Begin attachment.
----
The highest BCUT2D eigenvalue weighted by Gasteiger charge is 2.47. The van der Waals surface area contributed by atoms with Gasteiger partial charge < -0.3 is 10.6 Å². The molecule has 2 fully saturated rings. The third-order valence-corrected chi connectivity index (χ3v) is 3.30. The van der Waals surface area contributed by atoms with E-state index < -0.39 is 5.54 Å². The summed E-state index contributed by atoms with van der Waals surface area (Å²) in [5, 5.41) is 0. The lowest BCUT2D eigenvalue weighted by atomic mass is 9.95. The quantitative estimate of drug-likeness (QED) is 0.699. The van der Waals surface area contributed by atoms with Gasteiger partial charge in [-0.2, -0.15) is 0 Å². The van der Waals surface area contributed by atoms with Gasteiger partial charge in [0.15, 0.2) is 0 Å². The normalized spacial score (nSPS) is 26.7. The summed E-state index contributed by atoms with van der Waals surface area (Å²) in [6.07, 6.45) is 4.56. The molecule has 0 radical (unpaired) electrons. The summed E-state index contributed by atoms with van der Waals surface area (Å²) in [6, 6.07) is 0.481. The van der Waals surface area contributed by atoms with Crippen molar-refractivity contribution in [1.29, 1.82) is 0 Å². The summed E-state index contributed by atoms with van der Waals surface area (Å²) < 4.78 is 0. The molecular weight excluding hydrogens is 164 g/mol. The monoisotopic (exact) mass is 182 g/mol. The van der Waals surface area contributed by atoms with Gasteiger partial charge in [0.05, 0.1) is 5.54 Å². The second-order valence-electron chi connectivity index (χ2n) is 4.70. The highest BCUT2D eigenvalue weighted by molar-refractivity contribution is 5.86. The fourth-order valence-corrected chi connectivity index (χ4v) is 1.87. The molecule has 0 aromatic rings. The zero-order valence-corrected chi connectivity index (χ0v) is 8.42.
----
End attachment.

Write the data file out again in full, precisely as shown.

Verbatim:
The highest BCUT2D eigenvalue weighted by Gasteiger charge is 2.47. The van der Waals surface area contributed by atoms with Gasteiger partial charge < -0.3 is 10.6 Å². The molecule has 2 fully saturated rings. The third-order valence-corrected chi connectivity index (χ3v) is 3.30. The van der Waals surface area contributed by atoms with E-state index < -0.39 is 5.54 Å². The summed E-state index contributed by atoms with van der Waals surface area (Å²) in [5, 5.41) is 0. The lowest BCUT2D eigenvalue weighted by atomic mass is 9.95. The quantitative estimate of drug-likeness (QED) is 0.699. The van der Waals surface area contributed by atoms with Gasteiger partial charge in [-0.2, -0.15) is 0 Å². The van der Waals surface area contributed by atoms with Gasteiger partial charge in [0.15, 0.2) is 0 Å². The normalized spacial score (nSPS) is 26.7. The summed E-state index contributed by atoms with van der Waals surface area (Å²) in [6.07, 6.45) is 4.56. The molecule has 0 radical (unpaired) electrons. The summed E-state index contributed by atoms with van der Waals surface area (Å²) in [6, 6.07) is 0.481. The van der Waals surface area contributed by atoms with Crippen molar-refractivity contribution in [1.29, 1.82) is 0 Å². The summed E-state index contributed by atoms with van der Waals surface area (Å²) < 4.78 is 0. The molecular weight excluding hydrogens is 164 g/mol. The monoisotopic (exact) mass is 182 g/mol. The van der Waals surface area contributed by atoms with Gasteiger partial charge in [0.05, 0.1) is 5.54 Å². The second-order valence-electron chi connectivity index (χ2n) is 4.70. The highest BCUT2D eigenvalue weighted by molar-refractivity contribution is 5.86. The fourth-order valence-corrected chi connectivity index (χ4v) is 1.87. The molecule has 0 aromatic rings. The zero-order valence-corrected chi connectivity index (χ0v) is 8.42.